Among the many parallels between Stephen’s first three chapters and Bloom’s first three is the similar way in which the two men's moods respond physically to the presence or absence of sunlight. The warm light that greets Stephen on the first page of Telemachus, and Bloom when he leaves his home in pursuit of meat, disappears several pages later when a cloud obscures the sun—an adumbration of the dramatic thunderstorm that will visit Dublin later in the day. The dark chill in the atmosphere produces a similar effect in the psyches of both men, and when the sun returns several minutes later their moods brighten.
Nearly seven pages into Telemachus (248 lines into Gabler’s lineated edition), “A cloud began to cover the sun slowly, shadowing the bay behind him in deeper green.” A little more than six pages into Calypso (218 lines in Gabler), “A cloud began to cover the sun, slowly, wholly. Grey. Far.” Given the distance between the two men (between five and ten miles), they cannot be seeing the same eclipse at precisely the same instant. But given the close locations of these passages in each episode, it seems likely that they are seeing the same eclipse at very nearly the same instant.
The sense of simultaneity is reinforced by what happens next. Some forty lines after a cloud begins to obscure the sun in Telemachus, Stephen “heard warm running sunlight” on the morning air. Some twenty-five lines after the cloud begins to cover the sun in Calypso, “Quick warm sunlight came running from Berkeley Road, swiftly in slim sandals, along the brightening footpath” to greet Bloom.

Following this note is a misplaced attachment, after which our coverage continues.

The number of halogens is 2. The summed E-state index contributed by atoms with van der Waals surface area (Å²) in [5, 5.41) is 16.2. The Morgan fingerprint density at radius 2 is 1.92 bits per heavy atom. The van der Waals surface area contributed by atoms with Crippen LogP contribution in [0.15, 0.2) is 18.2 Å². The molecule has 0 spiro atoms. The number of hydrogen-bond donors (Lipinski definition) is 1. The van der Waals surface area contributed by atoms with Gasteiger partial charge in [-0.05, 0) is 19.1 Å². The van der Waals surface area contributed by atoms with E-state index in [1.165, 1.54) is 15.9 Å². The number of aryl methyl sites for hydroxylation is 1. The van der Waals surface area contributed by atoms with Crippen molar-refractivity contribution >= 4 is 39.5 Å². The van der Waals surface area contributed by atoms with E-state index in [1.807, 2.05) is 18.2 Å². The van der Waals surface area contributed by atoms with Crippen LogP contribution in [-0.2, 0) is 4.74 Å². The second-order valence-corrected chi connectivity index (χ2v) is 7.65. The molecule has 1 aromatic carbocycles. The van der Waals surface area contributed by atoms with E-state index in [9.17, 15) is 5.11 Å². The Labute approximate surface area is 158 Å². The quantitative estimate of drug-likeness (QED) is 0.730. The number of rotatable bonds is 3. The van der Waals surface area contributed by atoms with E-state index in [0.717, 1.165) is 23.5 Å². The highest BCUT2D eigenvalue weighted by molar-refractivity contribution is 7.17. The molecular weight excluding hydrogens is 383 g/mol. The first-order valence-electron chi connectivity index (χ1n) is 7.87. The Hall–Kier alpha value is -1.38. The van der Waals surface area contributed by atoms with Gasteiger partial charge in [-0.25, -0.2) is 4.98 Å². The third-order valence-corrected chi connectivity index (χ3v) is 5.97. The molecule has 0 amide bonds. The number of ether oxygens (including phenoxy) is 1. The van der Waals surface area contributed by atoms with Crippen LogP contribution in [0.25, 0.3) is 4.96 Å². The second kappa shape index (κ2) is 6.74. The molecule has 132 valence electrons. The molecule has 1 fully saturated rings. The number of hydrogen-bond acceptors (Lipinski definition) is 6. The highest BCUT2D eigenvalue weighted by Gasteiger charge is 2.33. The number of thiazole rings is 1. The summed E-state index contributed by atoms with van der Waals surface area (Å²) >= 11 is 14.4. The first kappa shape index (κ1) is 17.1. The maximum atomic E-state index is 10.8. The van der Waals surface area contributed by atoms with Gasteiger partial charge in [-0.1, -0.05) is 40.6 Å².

In both cases, the sun's reappearance coincides with a move away from depressing thoughts. Stephen's gloomy memories of his mother's dying, and the nightmarish dream in which her ghost visited him, give way to Mulligan's cheerful call to breakfast and the thought of being paid today. Bloom's reflection that Palestine is not a utopia but a grey wasteland, and the Jewish people an old exhausted race, gives way to thoughts of breakfast with Molly.
The corporeal basis of these shifting moods is made especially evident in Bloom's case: "Dead: an old woman's: the grey sunken cunt of the world. / Desolation. / Grey horror seared his flesh. Folding the page into his pocket he turned into Eccles street, hurrying homeward. Cold oils slid along his veins, chilling his blood: age crusting him with a salt cloak. . . . To smell the gentle smoke of tea, fume of the pan, sizzling butter. Be near her ample bedwarmed flesh. Yes, yes."
Much later in the book, in Ithaca, the reader learns at last that the two men were indeed seeing the same cloud at roughly the same time: Stephen attributes his collapse in Circe to "the reapparition of a matutinal cloud (perceived by both from two different points of observation, Sandycove and Dublin) at first no bigger than a woman's hand."